The Last Man on the Moon


Cernan was one of fourteen astronauts selected by NASA in October, 1963. He occupied the pilot seat alongside of command pilot Tom Stafford on the Gemini IX mission. During this three-day flight which began on June 3, 1966, the spacecraft achieved a circular orbit of 161 statute miles. Cernan logged two hours and ten minutes outside the spacecraft in extravehicular activities.

On his second space flight, he was lunar module pilot of Apollo 10, May 18-26, 1969, the first comprehensive lunar-orbital flight test of an Apollo lunar module. He was accompanied on the 248,000-nautical-mile trip to the Moon by Thomas P. Stafford (spacecraft commander) and John W. Young (command module pilot). In addition to demonstrating that humans could navigate safely and accurately in the Moon's gravitational fields, Apollo 10 photographed and mapped potential landing sites for future missions.

Cernan made his third space flight as spacecraft Commander of Apollo 17, the last manned mission to the Moon in December, 1972. With him on the voyage were Ronald Evans (command module pilot) and Harrison H. (Jack) Schmitt (lunar module pilot. In maneuvering "Challenger" to a landing at Taurus-Littrow, located on the southeast edge of Mare Serenitatis, Cernan and Schmitt activated a base of operations from which they completed three highly successful excursions to nearby craters and the Taurus mountains, making the Moon their home for over three days. Apollo 17 ended with a splashdown in the Pacific Ocean. Captain Cernan logged 566 hours and 15 minutes in space, of which more than 73 hours were spent on the surface of the Moon.


Alan Bean became an astronaut in 1963 and on Apollo 12 became the 4th man to walk on the moon in November of 1969. He flew again on Skylab 3, and was in space for 59 days in 1973. Alan retired from NASA in 1981. He is now an artist, painting his experiences on the moon.


Richard Gordon was accepted as an astronaut in 1963. He flew in space the first time as the Pilot of Gemini XI in Sept 1966, with Pete Conrad as the Command Pilot. Gordon made two space walks, while he and Conrad set an altitude record of 850 miles during the course of the three day mission. He then flew as the Command Module Pilot of Apollo 12, the second lunar landing mission, in November 1969. His crewmates were Commander Pete Conrad and Lunar Module Pilot Alan Bean. Gordon orbited the moon at 60 miles altitude, while Conrad and Bean landed and explored the Ocean of Storms.

He was scheduled to land on the moon himself as the Commander of Apollo 18. However, Apollo 18 was cancelled due to NASA budget cuts. Gordon retired from NASA and the Navy in 1972.


Christopher Columbus "Chris" Kraft, Jr. is a retired NASA engineer and manager who was instrumental in establishing the agency's Mission Control operation. Assigned to the flight operations division, Kraft became NASA's first flight director. He was on duty during such historic missions as America's first human spaceflight, first human orbital flight, and first spacewalk.

In 1972, he became director of the Manned Spacecraft Center (later Johnson Space Center), holding the position until his retirement from NASA in 1982. More than any other person, Kraft was responsible for shaping the organization and culture of NASA's Mission Control. In 2011, the Mission Control Center building was named after him. When Kraft received the National Space Trophy from the Rotary Club in 1999, the organization described him as "a driving force in the U.S. human space flight program from its beginnings to the Space Shuttle era, a man whose accomplishments have become legendary."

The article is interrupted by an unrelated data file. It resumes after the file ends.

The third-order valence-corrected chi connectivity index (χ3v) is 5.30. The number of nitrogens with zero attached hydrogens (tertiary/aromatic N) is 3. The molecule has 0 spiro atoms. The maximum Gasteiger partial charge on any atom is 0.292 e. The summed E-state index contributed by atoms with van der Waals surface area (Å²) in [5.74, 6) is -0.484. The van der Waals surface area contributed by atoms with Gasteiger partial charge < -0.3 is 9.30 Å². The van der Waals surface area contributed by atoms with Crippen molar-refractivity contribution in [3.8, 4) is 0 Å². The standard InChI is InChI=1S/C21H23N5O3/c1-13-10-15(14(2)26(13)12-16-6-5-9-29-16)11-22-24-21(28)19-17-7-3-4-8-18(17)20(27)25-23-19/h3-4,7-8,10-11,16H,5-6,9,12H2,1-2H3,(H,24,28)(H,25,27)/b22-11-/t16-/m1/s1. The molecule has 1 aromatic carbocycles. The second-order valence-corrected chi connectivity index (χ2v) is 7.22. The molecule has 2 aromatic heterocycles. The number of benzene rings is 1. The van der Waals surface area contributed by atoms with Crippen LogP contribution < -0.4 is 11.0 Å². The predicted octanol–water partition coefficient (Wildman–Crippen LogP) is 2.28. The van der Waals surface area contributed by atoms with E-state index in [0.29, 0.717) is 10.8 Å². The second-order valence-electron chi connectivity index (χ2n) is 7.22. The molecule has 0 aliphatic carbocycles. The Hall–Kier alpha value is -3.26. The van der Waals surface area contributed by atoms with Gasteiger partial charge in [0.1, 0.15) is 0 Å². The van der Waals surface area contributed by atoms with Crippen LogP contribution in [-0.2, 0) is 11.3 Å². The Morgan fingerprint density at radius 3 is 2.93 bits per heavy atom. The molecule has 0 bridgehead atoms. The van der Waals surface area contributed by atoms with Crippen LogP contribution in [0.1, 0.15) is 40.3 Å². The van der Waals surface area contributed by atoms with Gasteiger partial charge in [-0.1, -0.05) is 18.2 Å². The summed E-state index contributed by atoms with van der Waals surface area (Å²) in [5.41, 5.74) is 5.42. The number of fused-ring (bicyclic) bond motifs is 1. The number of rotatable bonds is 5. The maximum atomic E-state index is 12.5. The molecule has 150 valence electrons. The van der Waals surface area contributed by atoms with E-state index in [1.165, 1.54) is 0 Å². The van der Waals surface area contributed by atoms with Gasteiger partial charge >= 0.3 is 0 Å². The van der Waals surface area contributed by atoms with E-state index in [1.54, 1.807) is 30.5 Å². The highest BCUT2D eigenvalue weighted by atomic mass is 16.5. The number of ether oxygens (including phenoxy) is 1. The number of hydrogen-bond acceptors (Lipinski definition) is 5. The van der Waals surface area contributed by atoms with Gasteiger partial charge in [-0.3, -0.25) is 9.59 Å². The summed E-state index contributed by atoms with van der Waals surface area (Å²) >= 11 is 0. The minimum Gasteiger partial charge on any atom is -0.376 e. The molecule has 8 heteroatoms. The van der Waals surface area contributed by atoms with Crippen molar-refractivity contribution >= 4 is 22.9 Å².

Charles Duke was The Lunar module pilot on Apollo 16, and was on capsule communications duties in NASA's Mission Control when Neil Armstrong and Buzz Aldrin made the first lunar landing in Apollo 11. He is known for his work on 'For All Mankind' (1989), 'The Wonder of It All' (2007) and 'In the Shadow of the Moon' (2007).


Eugene Francis "Gene" Kranz is a retired NASA Flight Director and manager. Kranz served as a Flight Director, the successor to NASA founding Flight Director Chris Kraft, during the Gemini and Apollo programs, and is best known for his role in directing the successful Mission Control team efforts to save the crew of Apollo 13, which later became the subject story of a major motion picture of the same name. He is also noted for his trademark close-cut flattop hairstyle, and the wearing of dapper white "mission" vests (waistcoats), of different styles and materials made by his wife Marta, during missions for which he acted as Flight Director. Kranz remains a prominent and colorful figure in the history of U.S. manned space exploration, and has been the subject of movies, documentary films, and books and in a 2010 Space Foundation survey, was ranked as the #2 most popular space hero.


James Arthur "Jim" Lovell, Jr. is a former NASA astronaut and a retired captain in the United States Navy, most famous as the commander of the Apollo 13 mission, which suffered a critical failure en route to the Moon but was brought back safely to Earth by the efforts of the crew and mission control. Lovell was also the command module pilot of Apollo 8, the first Apollo mission to enter lunar orbit. He is one of only 24 people to have flown to the Moon, the first of only three people to fly to the Moon twice, and has flown in space four times.